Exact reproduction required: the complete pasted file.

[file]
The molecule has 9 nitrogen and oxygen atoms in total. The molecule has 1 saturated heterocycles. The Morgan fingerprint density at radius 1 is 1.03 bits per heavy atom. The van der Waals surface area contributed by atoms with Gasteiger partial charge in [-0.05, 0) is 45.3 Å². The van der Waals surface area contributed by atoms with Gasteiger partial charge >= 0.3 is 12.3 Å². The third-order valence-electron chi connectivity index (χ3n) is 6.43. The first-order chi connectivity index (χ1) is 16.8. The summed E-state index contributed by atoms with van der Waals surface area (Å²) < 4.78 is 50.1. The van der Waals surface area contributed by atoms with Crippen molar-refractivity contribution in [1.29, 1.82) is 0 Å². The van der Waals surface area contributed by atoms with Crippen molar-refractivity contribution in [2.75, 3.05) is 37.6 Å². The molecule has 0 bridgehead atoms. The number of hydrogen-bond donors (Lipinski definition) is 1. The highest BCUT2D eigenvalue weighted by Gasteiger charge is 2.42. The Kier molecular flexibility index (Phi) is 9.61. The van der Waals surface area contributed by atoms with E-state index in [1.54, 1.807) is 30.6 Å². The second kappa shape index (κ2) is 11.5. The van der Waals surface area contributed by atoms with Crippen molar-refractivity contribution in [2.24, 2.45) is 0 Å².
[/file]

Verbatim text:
The molecule has 9 nitrogen and oxygen atoms in total. The molecule has 1 saturated heterocycles. The Morgan fingerprint density at radius 1 is 1.03 bits per heavy atom. The van der Waals surface area contributed by atoms with Gasteiger partial charge in [-0.05, 0) is 45.3 Å². The van der Waals surface area contributed by atoms with Gasteiger partial charge >= 0.3 is 12.3 Å². The third-order valence-electron chi connectivity index (χ3n) is 6.43. The first-order chi connectivity index (χ1) is 16.8. The summed E-state index contributed by atoms with van der Waals surface area (Å²) < 4.78 is 50.1. The van der Waals surface area contributed by atoms with Crippen molar-refractivity contribution in [1.29, 1.82) is 0 Å². The van der Waals surface area contributed by atoms with Crippen molar-refractivity contribution in [2.75, 3.05) is 37.6 Å². The molecule has 0 bridgehead atoms. The number of hydrogen-bond donors (Lipinski definition) is 1. The highest BCUT2D eigenvalue weighted by Gasteiger charge is 2.42. The Kier molecular flexibility index (Phi) is 9.61. The van der Waals surface area contributed by atoms with E-state index in [1.54, 1.807) is 30.6 Å². The second kappa shape index (κ2) is 11.5. The van der Waals surface area contributed by atoms with Crippen molar-refractivity contribution in [2.24, 2.45) is 0 Å².